Charles Krauthammer on the gay marriage and Constitutional Amendment issue. Very good. A flavor: "But because of the Full Faith and Credit clause of the Constitution (which makes every state accept "the public Acts, Records, and judicial Proceedings of every other State"), gay marriage can be imposed on the entire country by a bare majority of the state supreme court of but one state. This in a country where about 60 percent of the citizenry opposes gay marriage.
President Bush supports a constitutional amendment to define marriage as a union between a man and a woman. I am troubled by any constitutional amendment that is not about democratic governance. But the activists have forced the issue. What is the alternative to nationalized gay marriage imposed by the Supreme Judicial Court of Massachusetts?
The 1996 Defense of Marriage Act? Nonsense. It pretends to allow the states to reject marriage licenses issued in other states. But there is not a chance in hell that the Supreme Court will uphold it."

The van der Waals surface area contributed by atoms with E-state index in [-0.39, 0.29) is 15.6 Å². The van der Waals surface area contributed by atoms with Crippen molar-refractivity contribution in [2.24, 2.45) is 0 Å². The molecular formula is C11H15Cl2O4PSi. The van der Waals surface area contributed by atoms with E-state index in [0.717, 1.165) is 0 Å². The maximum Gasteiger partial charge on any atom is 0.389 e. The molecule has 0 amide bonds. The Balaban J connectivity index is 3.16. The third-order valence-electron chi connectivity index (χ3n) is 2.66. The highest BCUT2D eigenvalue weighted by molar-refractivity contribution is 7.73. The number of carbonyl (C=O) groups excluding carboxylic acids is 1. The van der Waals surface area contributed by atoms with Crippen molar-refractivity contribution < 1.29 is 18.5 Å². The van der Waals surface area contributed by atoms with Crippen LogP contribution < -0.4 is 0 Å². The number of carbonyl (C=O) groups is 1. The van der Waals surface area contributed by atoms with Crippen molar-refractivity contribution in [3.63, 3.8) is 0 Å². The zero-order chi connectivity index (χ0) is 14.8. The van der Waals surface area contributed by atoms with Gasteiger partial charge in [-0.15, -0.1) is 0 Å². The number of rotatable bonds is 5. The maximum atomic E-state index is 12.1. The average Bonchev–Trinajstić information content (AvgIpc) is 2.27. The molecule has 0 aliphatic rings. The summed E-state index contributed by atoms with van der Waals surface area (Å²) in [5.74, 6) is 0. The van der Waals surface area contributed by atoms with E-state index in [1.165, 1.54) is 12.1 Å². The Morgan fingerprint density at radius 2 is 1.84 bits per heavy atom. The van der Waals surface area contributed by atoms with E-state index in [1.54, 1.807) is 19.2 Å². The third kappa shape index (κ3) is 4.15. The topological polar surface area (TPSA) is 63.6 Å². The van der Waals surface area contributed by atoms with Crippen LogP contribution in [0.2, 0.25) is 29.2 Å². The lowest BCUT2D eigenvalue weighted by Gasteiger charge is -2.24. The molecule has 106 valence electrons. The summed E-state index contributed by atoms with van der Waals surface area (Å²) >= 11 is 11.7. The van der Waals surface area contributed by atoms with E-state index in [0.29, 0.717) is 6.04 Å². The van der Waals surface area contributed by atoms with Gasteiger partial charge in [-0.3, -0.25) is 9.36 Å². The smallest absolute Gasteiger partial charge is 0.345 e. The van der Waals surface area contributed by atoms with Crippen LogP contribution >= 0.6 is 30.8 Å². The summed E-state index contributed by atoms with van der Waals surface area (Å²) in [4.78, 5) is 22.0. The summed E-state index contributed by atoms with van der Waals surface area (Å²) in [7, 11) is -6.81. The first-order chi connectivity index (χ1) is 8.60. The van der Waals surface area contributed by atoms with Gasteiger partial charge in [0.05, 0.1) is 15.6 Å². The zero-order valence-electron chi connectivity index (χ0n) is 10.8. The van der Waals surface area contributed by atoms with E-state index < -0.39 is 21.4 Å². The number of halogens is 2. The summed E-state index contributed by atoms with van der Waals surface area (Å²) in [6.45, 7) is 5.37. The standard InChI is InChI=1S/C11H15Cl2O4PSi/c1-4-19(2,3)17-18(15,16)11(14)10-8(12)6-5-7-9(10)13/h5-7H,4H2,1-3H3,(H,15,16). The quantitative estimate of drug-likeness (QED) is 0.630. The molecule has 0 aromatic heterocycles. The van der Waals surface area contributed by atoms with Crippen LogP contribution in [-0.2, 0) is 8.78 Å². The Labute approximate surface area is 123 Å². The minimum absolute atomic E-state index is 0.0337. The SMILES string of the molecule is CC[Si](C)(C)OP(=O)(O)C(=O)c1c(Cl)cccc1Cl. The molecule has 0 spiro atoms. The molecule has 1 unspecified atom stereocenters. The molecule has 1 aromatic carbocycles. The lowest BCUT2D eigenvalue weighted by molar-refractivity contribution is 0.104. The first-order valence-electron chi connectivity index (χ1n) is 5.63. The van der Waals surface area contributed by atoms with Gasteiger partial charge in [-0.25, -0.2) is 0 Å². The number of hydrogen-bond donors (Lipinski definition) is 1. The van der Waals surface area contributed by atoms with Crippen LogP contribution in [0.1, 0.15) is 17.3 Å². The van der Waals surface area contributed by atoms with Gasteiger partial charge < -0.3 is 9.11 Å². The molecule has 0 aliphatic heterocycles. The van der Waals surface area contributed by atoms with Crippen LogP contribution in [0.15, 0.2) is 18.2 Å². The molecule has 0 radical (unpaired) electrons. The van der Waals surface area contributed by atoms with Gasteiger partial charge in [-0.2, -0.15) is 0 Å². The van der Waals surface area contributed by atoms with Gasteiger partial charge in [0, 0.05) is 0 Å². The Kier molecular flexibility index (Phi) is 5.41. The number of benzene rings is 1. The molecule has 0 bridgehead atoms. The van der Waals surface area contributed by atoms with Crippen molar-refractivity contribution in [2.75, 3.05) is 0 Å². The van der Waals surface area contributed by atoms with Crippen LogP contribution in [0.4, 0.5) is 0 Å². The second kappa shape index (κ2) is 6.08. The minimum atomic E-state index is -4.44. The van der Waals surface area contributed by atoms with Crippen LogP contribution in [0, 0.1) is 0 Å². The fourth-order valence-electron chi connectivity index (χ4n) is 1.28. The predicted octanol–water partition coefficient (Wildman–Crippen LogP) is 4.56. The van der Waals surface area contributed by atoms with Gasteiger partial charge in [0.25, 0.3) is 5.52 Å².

And how does Mr. Krauthammer know whats in the Supreme Courts future? Even experts are pretty bad at predicting case outcomes.
He doesnt, and there isnt all that much room for optimism, in my opinion.
Why? Krauthammer says theres not a "chance in hell" that it will be upheld. That strikes me as weird, given the fact that striking down DOMA itself would be an innovation in the conflict of laws area.
The paradox of FMA is that as more discussion of same-sex marriage happens, it is likely (in my view) that support for the idea will grow, since those who oppose same-sex marriage (and want to force that preference on everyone through Musgraves amendment, for example) to avoid the charge of being exclusionary. Gay families are simply not as strange as they are painted by their critics. So the additional publicity is likely to create more support for same-sex marriage.
If the pro-FMA folks had just waited and not tried to pre-empt court action, they probably would have had a better shot at limiting its spread. Now, since the arguments about limiting its spread dont hold up (because of conflict of laws precedent), they just look frightened and punitive, and the trope of judicial activism looks fairly weak, in my view.